Researching Internet Communities: Proposed Ethical Guidelines for the Reporting of Results
Communication researchers and social scientists are quickly discovering the value of data that exists in the postings of members of Internet e-mail, Usenet, and real-time groups. The ability to communicate with one's peers, no matter how esoteric the interests, is causing an explosion in the number of new virtual communities. The interpersonal dynamics of these groups are increasingly coming under the scrutiny of academic research. The publicly available archived records of Internet virtual communities are being analyzed for a wide variety of research interests. The ability to do naturalistic observations of group dynamics, as they are exhibited in these exchanges of text, has captured the attention of many researchers. The institutional review boards of major universities are granting researchers exempt or expedited (exempt from full review) status for this work, due to the public nature of the notes being analyzed. These studies often involve the lack of informed consent, where the group members under study are unaware they are being monitored. There is a potential for psychological harm to the members of these groups, depending on the way results are reported. This article explores the ethical considerations that must be taken into account to protect cyberspace participants. The guidelines proposed are based on the American Psychological Association ethical guidelines for use of human subjects in research. An explanation is offered as to how such guidelines can best be applied to the study of Internet communities. The constructs of Group Accessibility (the public/private nature of the actual cyberspace occupied by a group) and Perceived Privacy (the level of privacy that group members assume they have) are defined and proposed as two dimensions by which individual Internet communities may be evaluated in order to assure the ethical reporting of research findings.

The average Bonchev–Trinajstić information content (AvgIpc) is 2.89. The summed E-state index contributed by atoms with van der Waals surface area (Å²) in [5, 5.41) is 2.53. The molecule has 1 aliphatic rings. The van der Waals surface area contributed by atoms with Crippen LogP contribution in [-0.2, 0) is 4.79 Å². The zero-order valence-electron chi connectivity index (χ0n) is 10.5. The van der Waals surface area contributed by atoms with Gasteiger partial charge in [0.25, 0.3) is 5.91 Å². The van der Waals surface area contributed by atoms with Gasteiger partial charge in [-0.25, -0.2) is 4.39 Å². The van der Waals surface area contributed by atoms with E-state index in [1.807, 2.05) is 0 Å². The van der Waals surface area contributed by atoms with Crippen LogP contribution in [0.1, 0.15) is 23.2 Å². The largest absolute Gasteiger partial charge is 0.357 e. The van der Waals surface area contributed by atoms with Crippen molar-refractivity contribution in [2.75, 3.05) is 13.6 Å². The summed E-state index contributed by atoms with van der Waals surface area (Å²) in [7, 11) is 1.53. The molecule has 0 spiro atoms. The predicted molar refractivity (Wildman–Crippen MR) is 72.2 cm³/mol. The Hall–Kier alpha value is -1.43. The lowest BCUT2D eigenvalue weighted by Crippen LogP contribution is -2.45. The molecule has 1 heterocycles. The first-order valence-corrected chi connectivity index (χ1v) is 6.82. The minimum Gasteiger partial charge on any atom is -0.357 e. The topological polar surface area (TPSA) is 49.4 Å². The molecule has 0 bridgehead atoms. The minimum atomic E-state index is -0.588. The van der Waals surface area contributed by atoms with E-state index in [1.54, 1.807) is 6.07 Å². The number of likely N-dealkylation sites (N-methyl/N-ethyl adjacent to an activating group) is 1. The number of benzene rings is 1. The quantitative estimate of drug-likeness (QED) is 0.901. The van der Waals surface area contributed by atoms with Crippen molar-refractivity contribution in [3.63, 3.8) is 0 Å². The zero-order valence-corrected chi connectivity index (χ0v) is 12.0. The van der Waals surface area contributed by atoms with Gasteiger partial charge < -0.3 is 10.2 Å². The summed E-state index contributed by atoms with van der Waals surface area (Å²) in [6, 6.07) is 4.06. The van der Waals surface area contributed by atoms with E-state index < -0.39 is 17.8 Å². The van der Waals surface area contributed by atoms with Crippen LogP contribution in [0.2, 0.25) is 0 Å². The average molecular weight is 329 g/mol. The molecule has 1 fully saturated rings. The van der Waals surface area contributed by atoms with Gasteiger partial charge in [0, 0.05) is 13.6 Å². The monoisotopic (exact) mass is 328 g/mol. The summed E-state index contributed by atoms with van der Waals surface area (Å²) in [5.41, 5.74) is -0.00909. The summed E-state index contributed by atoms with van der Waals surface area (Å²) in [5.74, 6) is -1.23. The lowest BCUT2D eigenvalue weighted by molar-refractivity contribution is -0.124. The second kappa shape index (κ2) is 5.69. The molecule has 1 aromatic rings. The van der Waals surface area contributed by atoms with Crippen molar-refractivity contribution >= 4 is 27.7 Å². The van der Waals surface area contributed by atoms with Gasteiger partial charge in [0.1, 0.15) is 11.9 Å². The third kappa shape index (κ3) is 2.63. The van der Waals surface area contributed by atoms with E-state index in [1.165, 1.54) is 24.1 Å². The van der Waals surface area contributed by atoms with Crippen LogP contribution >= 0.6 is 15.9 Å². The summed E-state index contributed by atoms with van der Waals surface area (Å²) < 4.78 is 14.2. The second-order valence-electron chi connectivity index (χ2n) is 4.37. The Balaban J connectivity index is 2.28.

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Document Type: Research Article
Publication date: 01 June 1996